Robotic Programming

Robotic Programming

Published on
January 3, 2024

Diving into the world of robot programming, from choosing the right language to innovative AI techniques.

An Introduction to Robot Programming

Robot programming, at its core, is the art of converting an idea into a series of automated actions for a robot.

From the Roomba to the industrial robot built to perform intricate tasks (sanding, welding, etc), the range and complexity of the tasks that can be handled through robotic programming are incredibly diverse.

And with the arrival of cobots, the range has just kept on increasing, allowing SMBs to dive into robotics with a lower budget, and expanding the various use cases that robots can have to help both large and medium sizes industries with their automation needs.

Where to Begin

The field of robotic programming is a profession in itself, and breaking into it entails making several essential decisions:

  1. Programming Language Selection: Your choice of programming language would depend on the robot type and its intended tasks. The most used languages tend to be Python (simple and easy to use), C++ (efficient and speedy, mostly used for real-time and resource-constrained applications), and Java (platform independent and extremely modular).
  2. Choosing the Right Programming Environment: Selecting an integrated development environment (IDE) that meets your requirements is, arguably, the most important step. The Robot Operating System (ROS) is usually a common choice, as it’s equipped with tools and libraries designed to help with the creation of robust and durable robot behavior.
  3. Picking a Programming Method: Options include offline programming (in a simulated environment), online programming (while the robot is operational), or lead-through programming (where you manually guide the robot through the desired movements).
  4. Required Programming Plugins: Some tasks may necessitate the use of specific software plugins. Within the robotic programming realm, many solutions exist that can help analyze and understand external data from sensors. GuideNOW, an inbolt patented software, adapts the robot's trajectory in real-time thanks to 3D vision.

Demystifying the Robotic Programming Process

The process of robotic programming involves a sequential progression through multiple stages:

  1. Task Definition, in order to outlines the robot's expected tasks, which can range from simple tasks like a Roomba's cleaning routine, to intricate industrial processes such as sanding or welding for automotive industry, for instance.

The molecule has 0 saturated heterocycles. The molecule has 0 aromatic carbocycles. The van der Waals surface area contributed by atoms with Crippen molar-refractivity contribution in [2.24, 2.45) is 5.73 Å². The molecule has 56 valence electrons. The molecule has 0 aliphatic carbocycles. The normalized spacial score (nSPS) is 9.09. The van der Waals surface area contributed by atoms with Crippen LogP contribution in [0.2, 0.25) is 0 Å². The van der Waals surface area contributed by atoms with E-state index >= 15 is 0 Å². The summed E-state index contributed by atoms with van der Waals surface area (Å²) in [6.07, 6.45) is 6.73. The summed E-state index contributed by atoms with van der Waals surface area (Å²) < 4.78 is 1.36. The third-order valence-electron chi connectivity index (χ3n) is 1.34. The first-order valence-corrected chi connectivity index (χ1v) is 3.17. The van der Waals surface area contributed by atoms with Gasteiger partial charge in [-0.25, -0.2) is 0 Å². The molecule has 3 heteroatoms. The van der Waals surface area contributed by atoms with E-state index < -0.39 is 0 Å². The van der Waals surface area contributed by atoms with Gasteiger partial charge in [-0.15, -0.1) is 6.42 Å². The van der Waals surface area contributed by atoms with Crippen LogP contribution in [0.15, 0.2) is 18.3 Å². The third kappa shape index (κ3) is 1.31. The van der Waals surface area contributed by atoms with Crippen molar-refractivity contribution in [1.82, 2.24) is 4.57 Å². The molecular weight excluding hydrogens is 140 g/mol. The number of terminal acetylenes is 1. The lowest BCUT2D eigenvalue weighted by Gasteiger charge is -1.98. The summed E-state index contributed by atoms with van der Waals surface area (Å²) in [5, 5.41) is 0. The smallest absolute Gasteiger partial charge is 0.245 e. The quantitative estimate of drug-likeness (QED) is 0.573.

2. Trajectory Planning, to determine the robot's path to complete its tasks. It will cover starting and ending points, intermediate points, and any obstacles to be avoided. Most of the time this is performed in a virtual environment.
  3. Program Generation, where the tasks are converted into a robot-understandable program that is then loaded onto the robot's controller once the trajectory has been validated.
  4. Program Optimization, to refine the program: adjusting the robot's speed, path, etc, to enhance the task performance with regard to the real-world.

In robot programming, the one essential aspect to keep in mind is collision avoidance, which refers to the capability of a robot to detect and avoid obstacles or collisions in its environment. It is crucial for ensuring the safety of the robot, preventing damage to itself and its surroundings, and avoiding potential accidents. It will do so using sensors (lidar, proximity, cameras), through environment mapping (to understand the locations and shapes of obstacles), and via path planning. Once the robot has sensed the environment and mapped the obstacles, it can plan a collision-free path.

Both these aspects are vital for safe and efficient robot operation.

Read our article on the Standardization in robot programming, the challenges and opportunities here.

Advanced Concepts in Robot Programming

In the evolving field of robotics, one focus area that has become especially important is robot perception. Robot Perception is the capacity of a robot to comprehend its surroundings or the workpiece itself, enabling them to function more effectively and autonomously. This includes methods such as Simultaneous Localization and Mapping (SLAM), that are crucial for mobile robots, as well as vision-based robot guidance solutions utilized for industrial robots. These solutions allow robots to create comprehensive representations of their environment, facilitating tasks such as navigation, object manipulation, and interaction. These methods leverage a broad spectrum of sensors, ranging from 2D and 3D visual sensors to sophisticated force sensors.

There is also a burgeoning trend towards harnessing artificial intelligence for easier robot programming. Drawing from the insights shared in a recent Google AI blog article titled "Robots that Write Their Own Code", AI integration could revolutionize robot programming by enabling robots to self-code based on the task at hand. Although it's still in the early stages of development, this trend promises possibilities for the future.

Robotic programming is an expansive profession. With the rapid advancements in technology, robots are becoming more sophisticated, leading to more complex programming roles. The scope of robot programming keeps extending, from autonomous vehicles to surgical robots, and the demand for skilled robot programmers is on the rise. This trend is expected to continue as more and more robots flood various industries.

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